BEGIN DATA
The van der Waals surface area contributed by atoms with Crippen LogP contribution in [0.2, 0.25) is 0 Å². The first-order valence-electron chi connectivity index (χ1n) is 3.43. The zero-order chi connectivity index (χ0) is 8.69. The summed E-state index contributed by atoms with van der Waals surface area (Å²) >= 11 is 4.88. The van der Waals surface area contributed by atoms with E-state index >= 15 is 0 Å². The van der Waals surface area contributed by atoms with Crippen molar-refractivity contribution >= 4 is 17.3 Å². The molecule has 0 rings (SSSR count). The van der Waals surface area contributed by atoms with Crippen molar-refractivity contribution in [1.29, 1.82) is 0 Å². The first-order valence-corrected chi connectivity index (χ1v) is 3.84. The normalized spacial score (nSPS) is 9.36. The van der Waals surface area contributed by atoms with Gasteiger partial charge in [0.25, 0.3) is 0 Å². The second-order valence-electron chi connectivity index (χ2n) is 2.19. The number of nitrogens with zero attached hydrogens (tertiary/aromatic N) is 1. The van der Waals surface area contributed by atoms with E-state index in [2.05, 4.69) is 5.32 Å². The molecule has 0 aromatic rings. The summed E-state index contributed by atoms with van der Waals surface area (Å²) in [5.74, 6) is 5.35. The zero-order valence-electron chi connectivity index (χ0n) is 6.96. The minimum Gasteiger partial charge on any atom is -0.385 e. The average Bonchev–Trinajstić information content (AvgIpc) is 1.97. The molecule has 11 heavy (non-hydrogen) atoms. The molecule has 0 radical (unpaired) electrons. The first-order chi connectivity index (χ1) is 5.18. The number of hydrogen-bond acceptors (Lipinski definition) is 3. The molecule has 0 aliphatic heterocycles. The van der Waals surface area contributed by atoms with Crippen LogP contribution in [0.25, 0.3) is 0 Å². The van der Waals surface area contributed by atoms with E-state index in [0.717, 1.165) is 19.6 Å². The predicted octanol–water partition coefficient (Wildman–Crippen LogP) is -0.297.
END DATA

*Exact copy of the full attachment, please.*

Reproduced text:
The van der Waals surface area contributed by atoms with Crippen LogP contribution in [0.2, 0.25) is 0 Å². The first-order valence-electron chi connectivity index (χ1n) is 3.43. The zero-order chi connectivity index (χ0) is 8.69. The summed E-state index contributed by atoms with van der Waals surface area (Å²) >= 11 is 4.88. The van der Waals surface area contributed by atoms with E-state index >= 15 is 0 Å². The van der Waals surface area contributed by atoms with Crippen molar-refractivity contribution >= 4 is 17.3 Å². The molecule has 0 rings (SSSR count). The van der Waals surface area contributed by atoms with Crippen molar-refractivity contribution in [1.29, 1.82) is 0 Å². The first-order valence-corrected chi connectivity index (χ1v) is 3.84. The normalized spacial score (nSPS) is 9.36. The van der Waals surface area contributed by atoms with Gasteiger partial charge in [0.25, 0.3) is 0 Å². The second-order valence-electron chi connectivity index (χ2n) is 2.19. The number of nitrogens with zero attached hydrogens (tertiary/aromatic N) is 1. The van der Waals surface area contributed by atoms with E-state index in [2.05, 4.69) is 5.32 Å². The molecule has 0 aromatic rings. The summed E-state index contributed by atoms with van der Waals surface area (Å²) in [5.74, 6) is 5.35. The zero-order valence-electron chi connectivity index (χ0n) is 6.96. The minimum Gasteiger partial charge on any atom is -0.385 e. The average Bonchev–Trinajstić information content (AvgIpc) is 1.97. The molecule has 11 heavy (non-hydrogen) atoms. The molecule has 0 radical (unpaired) electrons. The first-order chi connectivity index (χ1) is 5.18. The number of hydrogen-bond acceptors (Lipinski definition) is 3. The molecule has 0 aliphatic heterocycles. The van der Waals surface area contributed by atoms with Crippen LogP contribution in [0.25, 0.3) is 0 Å². The van der Waals surface area contributed by atoms with E-state index in [0.717, 1.165) is 19.6 Å². The predicted octanol–water partition coefficient (Wildman–Crippen LogP) is -0.297.